• Extra material showing: If you have bulky material that can clearly be seen under your pants, or if extra material is showing outside your regular clothing, that’s a sign your briefs are too big. Properly fitting protective underwear should fit discreetly under your clothes and not bunch up when you walk.

Common Misconceptions About Incontinence Product Sizing

Before you shop for your incontinence products, here are a few common misconceptions to steer away from:

Bigger sizes are more absorbent: This is not true. The only thing that affects how much liquid a particular style of underwear can hold is the number of absorbent cores in the product. For example, Because Maximum Protection underwear for men and women holds four cups of liquid regardless of whether it’s a size small or a size extra-large.

Men’s and women’s styles are the same: Also a misconception. There are real differences in the cut of men’s-style and women’s-style underwear, to accommodate different anatomy, so if you buy a unisex product and find it uncomfortable, look for brands that sell styles in men’s and women’s cuts and try out a design more specific for your body shape.

How to Measure for Adult Incontinence Products

Most brands size their products based on waist or hip size. Like many other brands, Because Market underwear uses whichever measurement is bigger. So, if your waist is 30 inches, but your hips are 40 inches, then you’ll use your hip size to decide which size of briefs to buy.

Wrap the measuring tape around your waist, around the same height as your belly button, and then compare your measurements to the size chart of your preferred brand of incontinence underwear. If your hips are bigger than your waist, then use that measurement instead. Find your hip circumference by wrapping the measuring tape around the widest part of your hips, and check this number against the size chart.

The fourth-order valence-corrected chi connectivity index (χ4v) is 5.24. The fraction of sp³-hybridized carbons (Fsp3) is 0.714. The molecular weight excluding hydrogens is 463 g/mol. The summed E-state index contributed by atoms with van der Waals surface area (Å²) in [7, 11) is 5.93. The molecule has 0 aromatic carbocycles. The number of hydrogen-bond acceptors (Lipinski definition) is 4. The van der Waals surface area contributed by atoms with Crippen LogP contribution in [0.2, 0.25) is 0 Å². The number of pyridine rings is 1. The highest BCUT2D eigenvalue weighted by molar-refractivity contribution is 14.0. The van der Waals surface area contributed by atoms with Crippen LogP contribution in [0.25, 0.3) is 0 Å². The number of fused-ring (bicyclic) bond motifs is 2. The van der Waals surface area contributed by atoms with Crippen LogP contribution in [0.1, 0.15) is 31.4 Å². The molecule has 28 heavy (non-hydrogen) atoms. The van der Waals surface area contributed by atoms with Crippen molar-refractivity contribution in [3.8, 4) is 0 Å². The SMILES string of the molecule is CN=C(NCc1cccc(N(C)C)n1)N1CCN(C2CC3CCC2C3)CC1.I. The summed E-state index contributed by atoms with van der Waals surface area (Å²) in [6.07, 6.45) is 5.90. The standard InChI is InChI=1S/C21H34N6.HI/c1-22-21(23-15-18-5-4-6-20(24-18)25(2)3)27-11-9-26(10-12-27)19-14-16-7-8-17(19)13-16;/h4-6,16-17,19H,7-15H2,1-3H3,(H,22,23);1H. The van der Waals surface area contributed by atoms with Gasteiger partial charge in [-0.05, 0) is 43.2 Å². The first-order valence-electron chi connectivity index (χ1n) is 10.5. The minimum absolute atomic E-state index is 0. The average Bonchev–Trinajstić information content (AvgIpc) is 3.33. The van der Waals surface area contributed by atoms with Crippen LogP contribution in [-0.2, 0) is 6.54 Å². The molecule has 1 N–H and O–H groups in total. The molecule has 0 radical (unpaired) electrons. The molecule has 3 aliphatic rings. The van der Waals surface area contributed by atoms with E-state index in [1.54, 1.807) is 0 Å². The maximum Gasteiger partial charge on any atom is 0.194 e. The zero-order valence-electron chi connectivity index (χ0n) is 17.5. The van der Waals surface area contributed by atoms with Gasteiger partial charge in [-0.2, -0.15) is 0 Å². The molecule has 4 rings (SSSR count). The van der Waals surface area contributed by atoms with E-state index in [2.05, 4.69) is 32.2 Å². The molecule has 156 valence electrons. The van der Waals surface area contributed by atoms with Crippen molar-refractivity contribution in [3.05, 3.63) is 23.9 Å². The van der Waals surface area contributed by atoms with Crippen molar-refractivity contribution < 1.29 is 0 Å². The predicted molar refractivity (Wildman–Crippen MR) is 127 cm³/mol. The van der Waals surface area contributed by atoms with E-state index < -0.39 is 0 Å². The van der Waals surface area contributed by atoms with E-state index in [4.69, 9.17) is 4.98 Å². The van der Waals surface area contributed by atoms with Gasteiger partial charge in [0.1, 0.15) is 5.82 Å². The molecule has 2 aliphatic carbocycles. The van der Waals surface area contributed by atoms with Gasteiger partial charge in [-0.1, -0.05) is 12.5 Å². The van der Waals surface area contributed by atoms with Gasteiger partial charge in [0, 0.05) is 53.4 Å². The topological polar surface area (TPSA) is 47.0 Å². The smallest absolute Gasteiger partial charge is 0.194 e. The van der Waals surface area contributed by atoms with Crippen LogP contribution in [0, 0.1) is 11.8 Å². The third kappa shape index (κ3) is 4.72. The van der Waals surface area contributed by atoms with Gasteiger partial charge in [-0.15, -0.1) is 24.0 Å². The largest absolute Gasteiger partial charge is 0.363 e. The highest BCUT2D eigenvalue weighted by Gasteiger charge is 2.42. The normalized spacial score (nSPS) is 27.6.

Waist and hip size aren’t everything, however. If your measurements put you in between sizes (for example, you could be a medium or a large), you can check your height and weight against the size guide provided by the brand (usually available in the product description). These weight guides offer more detailed guidance on what size is likely to fit you.

Because Market Disposable Briefs Size Chart

Because Market has a quiz to help you choose which size and style of incontinence product is best for you. We offer both men’s and women’s styles of protective underwear, but the basic sizing is the same regardless of which style you choose. Using your waist (or hip) size, you can order underwear in Small/Medium, Large, Extra Large, or XXL:

Size Chart

If you’re in between sizes based on your waist measurement, you can also check the height and weight chart to find your ideal size:

Size chart

Every brand and style of protective underwear (briefs and diapers that close with tabs, reusable underwear, and disposable underwear) will have its own unique fit, so it’s worth it to try a few before you settle on a specific style or size. Many brands offer sample packs, so don’t be shy, and try out the ones you think will work best for you.

Because Market offers a starter pack when you take our bladder protection quiz. Let us know if the fit on your first pack isn’t quite right, and we’ll help you find the correct size!



American Urological Association. (n.d.). Urinary incontinence. Retrieved from